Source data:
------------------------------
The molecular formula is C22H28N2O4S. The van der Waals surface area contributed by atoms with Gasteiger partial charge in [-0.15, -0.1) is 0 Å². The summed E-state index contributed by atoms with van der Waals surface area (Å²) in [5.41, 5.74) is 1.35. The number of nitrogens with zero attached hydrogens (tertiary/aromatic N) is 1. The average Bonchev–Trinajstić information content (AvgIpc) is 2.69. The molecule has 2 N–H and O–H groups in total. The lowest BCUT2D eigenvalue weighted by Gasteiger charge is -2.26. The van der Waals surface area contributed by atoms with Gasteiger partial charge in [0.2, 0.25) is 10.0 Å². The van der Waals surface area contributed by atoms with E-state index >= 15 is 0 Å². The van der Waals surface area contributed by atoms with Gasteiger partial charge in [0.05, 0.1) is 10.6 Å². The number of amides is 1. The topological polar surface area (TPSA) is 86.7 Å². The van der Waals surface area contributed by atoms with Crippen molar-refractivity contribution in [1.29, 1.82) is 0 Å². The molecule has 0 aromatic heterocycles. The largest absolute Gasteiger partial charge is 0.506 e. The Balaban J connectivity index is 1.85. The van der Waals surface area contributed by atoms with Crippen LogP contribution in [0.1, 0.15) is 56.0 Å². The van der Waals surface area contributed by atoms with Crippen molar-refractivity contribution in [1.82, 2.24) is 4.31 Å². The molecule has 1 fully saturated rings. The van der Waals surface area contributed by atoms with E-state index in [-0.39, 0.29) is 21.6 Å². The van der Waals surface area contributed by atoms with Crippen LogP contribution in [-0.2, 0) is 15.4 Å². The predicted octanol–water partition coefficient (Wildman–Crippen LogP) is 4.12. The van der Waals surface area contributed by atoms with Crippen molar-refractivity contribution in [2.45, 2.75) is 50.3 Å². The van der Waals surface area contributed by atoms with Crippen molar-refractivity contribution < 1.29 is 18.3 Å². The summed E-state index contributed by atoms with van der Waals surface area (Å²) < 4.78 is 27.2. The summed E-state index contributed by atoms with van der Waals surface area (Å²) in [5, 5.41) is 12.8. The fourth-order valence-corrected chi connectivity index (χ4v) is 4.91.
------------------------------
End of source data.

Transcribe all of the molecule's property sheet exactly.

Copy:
The molecular formula is C22H28N2O4S. The van der Waals surface area contributed by atoms with Gasteiger partial charge in [-0.15, -0.1) is 0 Å². The summed E-state index contributed by atoms with van der Waals surface area (Å²) in [5.41, 5.74) is 1.35. The number of nitrogens with zero attached hydrogens (tertiary/aromatic N) is 1. The average Bonchev–Trinajstić information content (AvgIpc) is 2.69. The molecule has 2 N–H and O–H groups in total. The lowest BCUT2D eigenvalue weighted by Gasteiger charge is -2.26. The van der Waals surface area contributed by atoms with Gasteiger partial charge in [0.2, 0.25) is 10.0 Å². The van der Waals surface area contributed by atoms with E-state index >= 15 is 0 Å². The van der Waals surface area contributed by atoms with Gasteiger partial charge in [0.05, 0.1) is 10.6 Å². The number of amides is 1. The topological polar surface area (TPSA) is 86.7 Å². The van der Waals surface area contributed by atoms with Crippen molar-refractivity contribution in [1.29, 1.82) is 0 Å². The molecule has 0 aromatic heterocycles. The largest absolute Gasteiger partial charge is 0.506 e. The Balaban J connectivity index is 1.85. The van der Waals surface area contributed by atoms with Crippen LogP contribution in [0.1, 0.15) is 56.0 Å². The van der Waals surface area contributed by atoms with Crippen molar-refractivity contribution in [1.82, 2.24) is 4.31 Å². The molecule has 1 fully saturated rings. The van der Waals surface area contributed by atoms with E-state index in [-0.39, 0.29) is 21.6 Å². The van der Waals surface area contributed by atoms with Crippen LogP contribution in [-0.2, 0) is 15.4 Å². The predicted octanol–water partition coefficient (Wildman–Crippen LogP) is 4.12. The van der Waals surface area contributed by atoms with Crippen molar-refractivity contribution in [2.45, 2.75) is 50.3 Å². The van der Waals surface area contributed by atoms with Crippen molar-refractivity contribution < 1.29 is 18.3 Å². The summed E-state index contributed by atoms with van der Waals surface area (Å²) < 4.78 is 27.2. The summed E-state index contributed by atoms with van der Waals surface area (Å²) in [5, 5.41) is 12.8. The fourth-order valence-corrected chi connectivity index (χ4v) is 4.91.